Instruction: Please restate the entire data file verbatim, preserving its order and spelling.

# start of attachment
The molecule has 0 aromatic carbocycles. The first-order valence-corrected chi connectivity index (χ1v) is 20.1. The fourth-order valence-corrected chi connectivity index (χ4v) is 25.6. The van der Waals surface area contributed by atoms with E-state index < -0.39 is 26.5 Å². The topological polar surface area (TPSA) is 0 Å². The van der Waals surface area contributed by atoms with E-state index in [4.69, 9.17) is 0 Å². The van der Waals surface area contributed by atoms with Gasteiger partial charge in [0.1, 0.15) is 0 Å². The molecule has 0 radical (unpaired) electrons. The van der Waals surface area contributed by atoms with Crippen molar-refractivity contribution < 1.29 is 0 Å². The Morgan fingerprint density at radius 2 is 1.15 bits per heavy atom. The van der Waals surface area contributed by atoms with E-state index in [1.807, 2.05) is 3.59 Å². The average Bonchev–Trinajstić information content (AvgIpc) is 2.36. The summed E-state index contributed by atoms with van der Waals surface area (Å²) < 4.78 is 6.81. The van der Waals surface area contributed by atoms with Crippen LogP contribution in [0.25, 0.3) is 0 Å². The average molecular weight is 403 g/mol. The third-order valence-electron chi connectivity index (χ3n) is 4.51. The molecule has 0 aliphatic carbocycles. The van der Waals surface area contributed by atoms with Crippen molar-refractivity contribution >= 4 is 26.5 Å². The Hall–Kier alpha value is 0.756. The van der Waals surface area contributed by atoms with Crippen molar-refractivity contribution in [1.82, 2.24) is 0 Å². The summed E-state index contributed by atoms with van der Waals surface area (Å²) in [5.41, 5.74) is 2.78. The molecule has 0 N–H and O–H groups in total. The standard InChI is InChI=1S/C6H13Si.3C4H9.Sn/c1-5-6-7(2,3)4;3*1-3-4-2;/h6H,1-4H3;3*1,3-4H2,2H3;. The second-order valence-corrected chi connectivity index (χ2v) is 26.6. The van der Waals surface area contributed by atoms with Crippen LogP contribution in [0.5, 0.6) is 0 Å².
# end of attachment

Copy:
The molecule has 0 aromatic carbocycles. The first-order valence-corrected chi connectivity index (χ1v) is 20.1. The fourth-order valence-corrected chi connectivity index (χ4v) is 25.6. The van der Waals surface area contributed by atoms with E-state index < -0.39 is 26.5 Å². The topological polar surface area (TPSA) is 0 Å². The van der Waals surface area contributed by atoms with E-state index in [4.69, 9.17) is 0 Å². The van der Waals surface area contributed by atoms with Gasteiger partial charge in [0.1, 0.15) is 0 Å². The molecule has 0 radical (unpaired) electrons. The van der Waals surface area contributed by atoms with Crippen molar-refractivity contribution < 1.29 is 0 Å². The Morgan fingerprint density at radius 2 is 1.15 bits per heavy atom. The van der Waals surface area contributed by atoms with E-state index in [1.807, 2.05) is 3.59 Å². The average Bonchev–Trinajstić information content (AvgIpc) is 2.36. The summed E-state index contributed by atoms with van der Waals surface area (Å²) < 4.78 is 6.81. The van der Waals surface area contributed by atoms with Crippen LogP contribution in [0.25, 0.3) is 0 Å². The average molecular weight is 403 g/mol. The third-order valence-electron chi connectivity index (χ3n) is 4.51. The molecule has 0 aliphatic carbocycles. The van der Waals surface area contributed by atoms with Crippen molar-refractivity contribution >= 4 is 26.5 Å². The Hall–Kier alpha value is 0.756. The van der Waals surface area contributed by atoms with Crippen molar-refractivity contribution in [1.82, 2.24) is 0 Å². The summed E-state index contributed by atoms with van der Waals surface area (Å²) in [5.41, 5.74) is 2.78. The molecule has 0 N–H and O–H groups in total. The standard InChI is InChI=1S/C6H13Si.3C4H9.Sn/c1-5-6-7(2,3)4;3*1-3-4-2;/h6H,1-4H3;3*1,3-4H2,2H3;. The second-order valence-corrected chi connectivity index (χ2v) is 26.6. The van der Waals surface area contributed by atoms with Crippen LogP contribution in [0.5, 0.6) is 0 Å².